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      I had no idea this post would bring out so many feeling in so many people. Sometimes I think hurtful comments are just because kids weight and size is part of cultural “small talk” and it really shouldn’t be. Thanks for reading and commenting.

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  • January 10, 2014 at 6:51 am
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    I know many women who were tall in elementary school and then stopped growing and became average height or even short. My own growth trajectory (I was extremely short until high school, when I suddenly grew) was more like the boys I knew. Boys’ growth spurts are often later than girls’–hence the funny middle school scene of little boys and their larger female classmates. 🙂

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  • January 12, 2014 at 9:06 pm
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    We’ve talked about the incredible similarities between my S and yours, right? The 9 months of visits to the nutritionist and pediatric GI when he dipped below the 3rd percentile? Thankfully his drs never requester or required that I weaned, but the endless worry over his eating, the fear that I should have supplemented with formula and that I’ve shortchanged him by insisting on exclusive breast feeding, the battles at mealtime. It sucks so badly. Thankfully, while still small, he’s no longer falling on the curve but is maintaining around 3-5% (he’s also around 30% for height).

    Can you e-mail me some tips about handling mealtime? I think we need a better system.

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    • January 15, 2014 at 10:45 am
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      Yeah, I think the doctor who brought up the concern could have handled it so much better and saved me a lot of stress and worry. But now that we’ve maintained a curve for 18 months I’m pretty zen about it all. The fact that he does eat now helps a lot. I sent you a very long email. Let me know if you want more detail on any of the points. Lots of trial and error and hard work at staying calm at the table.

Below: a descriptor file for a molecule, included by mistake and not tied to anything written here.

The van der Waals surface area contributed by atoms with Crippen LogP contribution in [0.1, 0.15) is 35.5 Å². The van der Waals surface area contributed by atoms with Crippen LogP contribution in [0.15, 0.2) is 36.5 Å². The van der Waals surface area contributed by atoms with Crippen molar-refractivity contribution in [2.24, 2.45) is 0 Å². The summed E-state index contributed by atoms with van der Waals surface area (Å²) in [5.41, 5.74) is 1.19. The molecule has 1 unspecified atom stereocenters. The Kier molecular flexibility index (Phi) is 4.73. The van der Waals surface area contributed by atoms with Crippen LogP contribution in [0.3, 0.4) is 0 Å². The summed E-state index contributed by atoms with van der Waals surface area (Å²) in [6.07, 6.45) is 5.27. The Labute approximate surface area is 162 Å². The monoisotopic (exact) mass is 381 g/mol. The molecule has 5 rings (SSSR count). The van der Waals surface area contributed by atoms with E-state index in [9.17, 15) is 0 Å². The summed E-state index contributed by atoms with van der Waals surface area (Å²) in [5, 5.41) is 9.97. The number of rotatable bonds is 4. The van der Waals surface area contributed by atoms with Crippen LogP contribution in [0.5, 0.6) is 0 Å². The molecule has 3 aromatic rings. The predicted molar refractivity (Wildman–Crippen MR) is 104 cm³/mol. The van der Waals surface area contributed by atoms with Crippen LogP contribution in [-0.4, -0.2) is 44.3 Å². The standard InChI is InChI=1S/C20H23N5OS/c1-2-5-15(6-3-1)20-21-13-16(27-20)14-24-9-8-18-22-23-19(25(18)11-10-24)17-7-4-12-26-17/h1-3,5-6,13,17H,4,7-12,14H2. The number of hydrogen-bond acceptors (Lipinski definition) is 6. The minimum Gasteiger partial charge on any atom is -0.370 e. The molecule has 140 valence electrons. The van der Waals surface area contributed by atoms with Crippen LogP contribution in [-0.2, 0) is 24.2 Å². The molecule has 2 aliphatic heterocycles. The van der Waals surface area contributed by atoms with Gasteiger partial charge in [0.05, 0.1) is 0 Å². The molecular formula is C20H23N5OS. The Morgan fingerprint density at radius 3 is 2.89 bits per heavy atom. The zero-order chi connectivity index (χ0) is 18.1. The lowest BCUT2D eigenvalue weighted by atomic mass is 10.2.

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  • January 13, 2014 at 7:59 pm
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    I have really struggled to comment on this, not just because of time, but because it really brings back a lot of anxious feelings I had about HGB’s weight. BFing was tough in the beginning, and “they” got on my a lot about supply and 100g here, 100g there… very stressful. I very much believe this informed my relationship with HGB and food, and his relationship with food in turn. Many, many food battles were fought…then again, knowing him now, I see it was a big part of his temperament. Ah! Such a complicated soup!

    We were fortunate enough to have a paediatrician who did NOT put pressure on us at ALL about his weight. In fact, she even mentioned at one visit that their office used the WHO curves rather than the CDC curves (Health Canada doesn’t have any, apparently) because they were more diverse, had a larger n, and were more reliable overall. All that being said, HGB was and continues to be 5%ile… he has 4lbs on MJB. Yeah.

    From about 12-20 months, Brad STRESSED about his weight. Like, tried to cram as much fat into everything possible. I believe HGB responded to this stress by shutting down and fighting more. I *knew* in my gut, that everything was fine, but I felt blamed by Brad that H wasn’t gaining. Brad didn’t/doesn’t want HGB to be “skinny” like him. (I found this REALLY eye-opening because I thought I had dodged a bullet in not having to deal with body image issues raising a boy…wrong!) Moreover, other bloggers with similarly aged kids (or younger!) were bigger than HGB and I just started feeling really shitty about the whole thing. Meanwhile, he grew normally, stayed on HIS curve, met all his milestones and has the vocabulary of a 5 year old. And I worry that his 24mo pants fall down. It’s that little niggle of guilt or something I can’t quite name that I have difficulty letting go of. Maybe it was all those platitudes I was fed along the way.

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    • January 15, 2014 at 10:54 am
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      Part of what made me so angry with the ped is that he WASN’T falling so much on the WHO charts, he did, but not nearly so dramatic. But we’ve been settled at 8% for 18 months now. I have to be really careful about not asking parents what their kids weigh, especially when they are younger. My nephew will be 1 next month is only one size down from Simon. I’m really really glad we live in a different state because I think the constant comparison from family would put me over the edge. It’s that little niggle that still gets to me. But mostly I’ve let it all go. Most of the time.